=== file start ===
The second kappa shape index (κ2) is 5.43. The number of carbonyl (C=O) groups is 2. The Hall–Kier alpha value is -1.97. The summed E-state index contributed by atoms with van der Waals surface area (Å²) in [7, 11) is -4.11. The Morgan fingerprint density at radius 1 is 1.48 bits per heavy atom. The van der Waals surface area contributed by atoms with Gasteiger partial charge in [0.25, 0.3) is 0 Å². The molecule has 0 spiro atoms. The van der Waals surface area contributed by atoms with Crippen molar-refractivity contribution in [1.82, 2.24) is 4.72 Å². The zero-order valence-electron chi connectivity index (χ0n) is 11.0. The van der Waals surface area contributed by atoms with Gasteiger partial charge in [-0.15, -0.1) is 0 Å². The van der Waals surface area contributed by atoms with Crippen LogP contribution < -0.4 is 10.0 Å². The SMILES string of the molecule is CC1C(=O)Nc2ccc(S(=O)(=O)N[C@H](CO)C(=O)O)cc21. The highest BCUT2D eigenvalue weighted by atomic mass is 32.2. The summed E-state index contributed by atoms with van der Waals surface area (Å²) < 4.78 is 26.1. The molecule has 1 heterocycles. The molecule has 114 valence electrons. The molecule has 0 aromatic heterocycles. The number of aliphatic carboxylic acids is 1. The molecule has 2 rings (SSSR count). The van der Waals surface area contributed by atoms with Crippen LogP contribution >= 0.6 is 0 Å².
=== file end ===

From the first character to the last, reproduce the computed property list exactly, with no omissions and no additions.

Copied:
The second kappa shape index (κ2) is 5.43. The number of carbonyl (C=O) groups is 2. The Hall–Kier alpha value is -1.97. The summed E-state index contributed by atoms with van der Waals surface area (Å²) in [7, 11) is -4.11. The Morgan fingerprint density at radius 1 is 1.48 bits per heavy atom. The van der Waals surface area contributed by atoms with Gasteiger partial charge in [0.25, 0.3) is 0 Å². The molecule has 0 spiro atoms. The van der Waals surface area contributed by atoms with Crippen molar-refractivity contribution in [1.82, 2.24) is 4.72 Å². The zero-order valence-electron chi connectivity index (χ0n) is 11.0. The van der Waals surface area contributed by atoms with Gasteiger partial charge in [-0.15, -0.1) is 0 Å². The van der Waals surface area contributed by atoms with Crippen LogP contribution < -0.4 is 10.0 Å². The SMILES string of the molecule is CC1C(=O)Nc2ccc(S(=O)(=O)N[C@H](CO)C(=O)O)cc21. The highest BCUT2D eigenvalue weighted by atomic mass is 32.2. The summed E-state index contributed by atoms with van der Waals surface area (Å²) < 4.78 is 26.1. The molecule has 1 heterocycles. The molecule has 114 valence electrons. The molecule has 0 aromatic heterocycles. The number of aliphatic carboxylic acids is 1. The molecule has 2 rings (SSSR count). The van der Waals surface area contributed by atoms with Crippen LogP contribution >= 0.6 is 0 Å².